Consuela: "Yays, Meeses Romney."

Mrs. Romney (taking a large gulp of the restorative tonic): "You're so good to me, Consuela. Whatever would I do without you?"


AzRebel, greetings.

I've often entertained counterfactual histories, and just as often imbued them with the sort of romanticism that only hindsight can offer - e.g., the relative innocence of the indigenous peoples (and I do mean relative), and projections regarding their more enlightened relationship with the world and the rest of us. But, this world being largely closed, albeit huge, system means that we cannot know what a particular culture or people would have become if certain "vacuums" of behavior were not filled by other cultures or peoples.

While we do not understand - to a degree that would inform predictability - just exactly how this interlocked world moves forward through time holistically, it doesn't change the fact that it of course does move forward through time... holistically.

(I will allow that we could probably safely say that we would not have hit this wall as quickly if the Industrial Revolution were somehow forestalled - but I'm sure we'd have hit it eventually. I see it as a "teaching moment," on an evolutionary scale.)

A quick metaphor/mind experiment in that direction (and I deliberately jump to a nearly absurd particular that nevertheless illustrates my point): You really don't know if you will manifest as a Felix or an Oscar until you encounter the Felix-ness (or Oscar-ness) of your new roommate. In a reactionary fashion, you will become cleaner (or sloppier) depending on the resultant chemistry that emerges.

And no - arguments about "depth of character" or "strength of resolve" or other idealized principled notions about human nature fall upon the deaf ears of this not-quite-yet-weary observer of human nature, in the actual wild.

Emil, your vignette had me in stitches.

Emil: you could have written your own best-selling sequel to "The Help"!

Today, someone on NPR's Diane Rehm show was trying to convince us that Ms. Romney only had a cleaning lady every other week . . . .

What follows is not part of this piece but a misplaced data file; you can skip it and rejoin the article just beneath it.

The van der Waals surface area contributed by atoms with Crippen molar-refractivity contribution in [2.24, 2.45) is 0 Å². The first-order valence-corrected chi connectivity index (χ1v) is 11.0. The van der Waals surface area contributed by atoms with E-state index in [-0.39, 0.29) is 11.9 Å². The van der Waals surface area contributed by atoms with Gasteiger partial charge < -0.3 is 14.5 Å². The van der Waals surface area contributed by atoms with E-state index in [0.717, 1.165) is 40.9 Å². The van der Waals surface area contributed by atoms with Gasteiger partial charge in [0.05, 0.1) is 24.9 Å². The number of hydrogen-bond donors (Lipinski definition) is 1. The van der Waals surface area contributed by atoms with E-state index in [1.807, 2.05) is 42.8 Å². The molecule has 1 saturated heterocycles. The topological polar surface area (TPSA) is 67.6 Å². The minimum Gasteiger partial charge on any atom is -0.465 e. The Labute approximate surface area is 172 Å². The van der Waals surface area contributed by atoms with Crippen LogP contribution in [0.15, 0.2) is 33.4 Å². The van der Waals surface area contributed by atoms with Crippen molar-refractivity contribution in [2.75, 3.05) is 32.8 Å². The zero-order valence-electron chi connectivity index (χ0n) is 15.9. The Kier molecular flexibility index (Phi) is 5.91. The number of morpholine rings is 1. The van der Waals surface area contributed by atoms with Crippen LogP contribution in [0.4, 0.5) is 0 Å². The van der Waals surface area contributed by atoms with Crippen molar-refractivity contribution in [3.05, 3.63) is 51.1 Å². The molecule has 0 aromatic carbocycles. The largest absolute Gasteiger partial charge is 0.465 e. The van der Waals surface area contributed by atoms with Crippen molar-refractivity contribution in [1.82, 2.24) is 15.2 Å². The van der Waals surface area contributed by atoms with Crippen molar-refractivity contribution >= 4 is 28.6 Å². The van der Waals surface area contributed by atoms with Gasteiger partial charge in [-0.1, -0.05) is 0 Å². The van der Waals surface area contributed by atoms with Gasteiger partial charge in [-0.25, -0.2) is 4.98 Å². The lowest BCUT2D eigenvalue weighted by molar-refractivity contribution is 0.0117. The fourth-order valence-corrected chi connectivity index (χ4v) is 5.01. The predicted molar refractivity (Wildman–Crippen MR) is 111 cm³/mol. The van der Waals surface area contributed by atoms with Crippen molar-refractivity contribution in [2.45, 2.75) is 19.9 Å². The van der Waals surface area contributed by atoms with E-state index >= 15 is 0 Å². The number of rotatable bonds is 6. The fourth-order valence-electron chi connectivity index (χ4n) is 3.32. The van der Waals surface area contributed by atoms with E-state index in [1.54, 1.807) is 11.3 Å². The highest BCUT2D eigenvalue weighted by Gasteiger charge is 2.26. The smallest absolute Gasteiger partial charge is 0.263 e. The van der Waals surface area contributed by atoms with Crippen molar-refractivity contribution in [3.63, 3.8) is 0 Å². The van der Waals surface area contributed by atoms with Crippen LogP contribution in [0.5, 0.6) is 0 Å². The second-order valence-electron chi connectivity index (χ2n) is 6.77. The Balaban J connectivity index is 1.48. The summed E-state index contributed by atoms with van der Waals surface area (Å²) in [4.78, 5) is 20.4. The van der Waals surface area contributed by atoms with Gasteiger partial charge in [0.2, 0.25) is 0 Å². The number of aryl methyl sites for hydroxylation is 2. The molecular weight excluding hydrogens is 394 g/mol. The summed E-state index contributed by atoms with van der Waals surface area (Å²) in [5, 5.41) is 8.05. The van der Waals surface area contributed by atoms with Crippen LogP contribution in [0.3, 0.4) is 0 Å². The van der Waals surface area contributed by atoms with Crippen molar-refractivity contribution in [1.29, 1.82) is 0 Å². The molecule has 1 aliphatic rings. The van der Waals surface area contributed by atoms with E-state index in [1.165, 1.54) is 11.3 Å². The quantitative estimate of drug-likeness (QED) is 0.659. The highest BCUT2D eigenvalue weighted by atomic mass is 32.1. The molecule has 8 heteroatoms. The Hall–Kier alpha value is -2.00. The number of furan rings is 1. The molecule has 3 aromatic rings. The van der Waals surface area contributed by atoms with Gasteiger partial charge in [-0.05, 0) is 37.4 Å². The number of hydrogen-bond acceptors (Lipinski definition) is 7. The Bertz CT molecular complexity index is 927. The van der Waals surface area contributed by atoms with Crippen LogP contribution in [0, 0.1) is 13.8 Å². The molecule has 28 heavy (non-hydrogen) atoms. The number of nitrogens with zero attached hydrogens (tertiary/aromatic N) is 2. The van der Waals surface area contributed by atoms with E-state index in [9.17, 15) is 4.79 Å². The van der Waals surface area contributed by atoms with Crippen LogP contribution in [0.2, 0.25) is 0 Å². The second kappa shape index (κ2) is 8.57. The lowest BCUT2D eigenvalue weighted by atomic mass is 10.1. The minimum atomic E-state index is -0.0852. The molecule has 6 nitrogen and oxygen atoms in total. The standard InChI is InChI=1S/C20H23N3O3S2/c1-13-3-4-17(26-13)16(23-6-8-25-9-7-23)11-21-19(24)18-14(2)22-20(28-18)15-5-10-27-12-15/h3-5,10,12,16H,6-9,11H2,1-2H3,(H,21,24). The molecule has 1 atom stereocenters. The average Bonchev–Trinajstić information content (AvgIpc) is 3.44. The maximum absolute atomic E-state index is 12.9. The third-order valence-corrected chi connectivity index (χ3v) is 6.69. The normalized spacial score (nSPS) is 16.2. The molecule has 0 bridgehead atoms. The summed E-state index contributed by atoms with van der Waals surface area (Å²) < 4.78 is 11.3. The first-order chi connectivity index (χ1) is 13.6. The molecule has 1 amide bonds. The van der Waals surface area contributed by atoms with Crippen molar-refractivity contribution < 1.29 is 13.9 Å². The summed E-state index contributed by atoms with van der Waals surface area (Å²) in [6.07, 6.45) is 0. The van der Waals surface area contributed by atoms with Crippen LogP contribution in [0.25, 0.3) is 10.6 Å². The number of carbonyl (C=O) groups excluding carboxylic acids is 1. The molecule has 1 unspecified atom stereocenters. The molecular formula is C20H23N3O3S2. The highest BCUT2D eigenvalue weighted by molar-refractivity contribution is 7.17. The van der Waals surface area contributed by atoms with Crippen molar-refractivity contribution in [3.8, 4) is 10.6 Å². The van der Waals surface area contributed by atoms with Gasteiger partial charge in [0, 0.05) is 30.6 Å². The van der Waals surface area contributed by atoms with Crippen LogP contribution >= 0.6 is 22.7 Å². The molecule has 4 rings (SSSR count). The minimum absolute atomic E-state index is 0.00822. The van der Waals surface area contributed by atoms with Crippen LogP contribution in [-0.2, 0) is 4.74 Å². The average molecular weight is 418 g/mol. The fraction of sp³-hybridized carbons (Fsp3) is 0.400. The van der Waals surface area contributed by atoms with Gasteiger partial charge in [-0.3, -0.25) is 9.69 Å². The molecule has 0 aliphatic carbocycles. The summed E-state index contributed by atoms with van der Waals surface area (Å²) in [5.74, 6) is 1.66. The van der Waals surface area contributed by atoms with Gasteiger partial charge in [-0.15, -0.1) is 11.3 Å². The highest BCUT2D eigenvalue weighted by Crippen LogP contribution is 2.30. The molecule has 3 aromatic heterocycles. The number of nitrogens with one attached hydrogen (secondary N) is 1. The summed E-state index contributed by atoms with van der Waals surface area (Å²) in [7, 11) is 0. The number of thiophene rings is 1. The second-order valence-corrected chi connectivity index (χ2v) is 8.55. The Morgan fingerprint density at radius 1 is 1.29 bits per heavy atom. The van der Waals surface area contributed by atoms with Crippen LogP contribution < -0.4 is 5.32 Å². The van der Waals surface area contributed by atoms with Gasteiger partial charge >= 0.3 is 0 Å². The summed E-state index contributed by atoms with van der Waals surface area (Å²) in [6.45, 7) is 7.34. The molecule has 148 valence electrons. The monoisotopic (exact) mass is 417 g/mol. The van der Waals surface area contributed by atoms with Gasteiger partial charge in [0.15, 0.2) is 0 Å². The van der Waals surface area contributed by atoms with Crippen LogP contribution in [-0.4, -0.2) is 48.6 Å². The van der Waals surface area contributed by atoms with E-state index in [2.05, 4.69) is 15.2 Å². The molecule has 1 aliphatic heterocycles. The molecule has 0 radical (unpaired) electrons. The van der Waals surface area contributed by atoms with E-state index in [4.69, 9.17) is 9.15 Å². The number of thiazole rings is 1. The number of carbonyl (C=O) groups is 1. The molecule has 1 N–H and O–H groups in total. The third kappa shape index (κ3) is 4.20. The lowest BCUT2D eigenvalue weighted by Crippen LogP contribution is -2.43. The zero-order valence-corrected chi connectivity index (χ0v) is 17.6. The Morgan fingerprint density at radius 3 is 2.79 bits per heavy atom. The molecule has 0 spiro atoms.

Is this the best Rogue comments thread ever or am I drunk? Emil gotta do more vaudeville.

Petro, I check your move with AK CHIN

Emil, you just wrote the sequel to "Gone With the Wind". I loved it. I can't wait for the movie.

That would be Harrah's, right cal?

Ak chin is to the earth what drill baby drill is to Exxon

While we're on the subject of the tribes, lets add them to the list of "un-discussables", as several of them now own rights to almost 50% of Arizona's (at risk) Colorado River flows. Sen Kyl brokered this deal after the case rattled around the courts for years. I leave it to water lawyers to evaluate the significance here but it appears that The Great White Father is likely to be going on bended knee to deal for the "assured 100 year water supply" for certain projects within the oft-touted SUN CORRIDOR . . . if it ever materializes.

Perhaps the tribes will simply allow the bilaganaas to subside into the underworld.

Can we talk about religion, politics, and sex?

Emil is all wet...

Anne Romney is a very hard worker. How else can you explain her 3 million dollar Swiss bank account? I imagine she has huge callouses on her hands (as opposed to her soul) that demonstrate her great labors...

Relevant side note (idea via "The Front Page" link below): If corporations are people, do they have souls too?


Emil - thank you ! That was brilliant! We haven't heard the last of Romney's Swiss bank account.

U meant bank accountssss?

WHAT HIGH GAS PRICES??????????????????

I just made the terrible mistake of going out to run a couple of errands.

I bet every car capable of running, in the East valley, is out on the road.

What a nightmare. I didn't get one thing done. I just came back home.

Where will Ann Romney set up her home away from the White House?
Massachusetts? Michigan? Utah? California?

"Massachusetts? Michigan? Utah? California?"



Nice catch, eclecticdog! That's going to Facebook. :)